Cane, S. (1996). Australian Aboriginal subsistence in the Western Desert. In D. G. Bates, S. H. Lees (Eds.), Case Studies in Human Ecology (pp. 17-53). Boston, MA: Springer. doi: https://doi.org/10.1007/978-1-4757-9584-4_2


City of Belmont. (2014). Celebrating people and culture. Retrieved from http://www.belmont.wa.gov.au/Community/Aboriginal and Torres Strait Islanders/Pages/Celebrating-People-and-Culture.aspx

Davis, J., Street, M., Malo, H., Cherel, I., & Woodward., E. (2011). Mingayooroo-Manyi Waranggiri Yarrangi: Gooniyandi Seasons (calendar), Margaret River, Fitzroy Valley, Western Australia [Poster]. Retrieved from https://publications.csiro.au/rpr/download?pid=legacy:379&dsid=DS1

Hamacher, D. W. (2015). Identifying seasonal stars in Kaurna astronomical traditions. Journal of Astronomical History and Heritage, 18(1), 39-52.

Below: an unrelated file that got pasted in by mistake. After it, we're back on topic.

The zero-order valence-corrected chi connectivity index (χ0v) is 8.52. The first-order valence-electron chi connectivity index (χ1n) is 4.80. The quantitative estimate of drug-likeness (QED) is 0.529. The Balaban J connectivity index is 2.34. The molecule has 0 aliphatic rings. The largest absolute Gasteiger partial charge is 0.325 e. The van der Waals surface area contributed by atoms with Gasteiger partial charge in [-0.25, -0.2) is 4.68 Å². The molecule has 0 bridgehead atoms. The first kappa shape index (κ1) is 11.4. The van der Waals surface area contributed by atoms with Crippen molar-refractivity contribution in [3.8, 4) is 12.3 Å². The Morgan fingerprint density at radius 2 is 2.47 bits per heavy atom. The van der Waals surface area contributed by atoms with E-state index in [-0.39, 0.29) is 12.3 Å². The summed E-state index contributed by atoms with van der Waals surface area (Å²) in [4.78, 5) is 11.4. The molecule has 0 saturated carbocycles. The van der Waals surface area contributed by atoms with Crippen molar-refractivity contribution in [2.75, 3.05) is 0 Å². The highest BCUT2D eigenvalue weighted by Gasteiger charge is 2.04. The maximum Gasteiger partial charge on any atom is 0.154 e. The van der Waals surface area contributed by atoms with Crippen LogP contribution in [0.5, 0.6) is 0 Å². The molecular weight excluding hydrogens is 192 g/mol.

The Lab ABC Science Online. (2003, August 14). The Lost Seasons. ABC Science. Retrieved from http://www.abc.net.au/science/features/indigenous/default.htm

Lawson, V., & McKaige, B. (2016). Ngurrungurrudjba (Yellow Water) seasons calendar. Retrieved from https://www.csiro.au/en/Research/Environment/Land-management/Indigenous/Indigenous-calendars/Ngurrungurrudjba

McNamara, K., Sibtain, J., & Parnell, K. (2010). Documenting and sharing the seasonal calendar for Erub Island, Torres Strait. Retrieved from https://rrrc.org.au/wp-content/uploads/2014/06/131-JCU-McNamara-K-et-al-2010-Documenting-and-sharing-Erub-Island-seasonal-calendar.pdf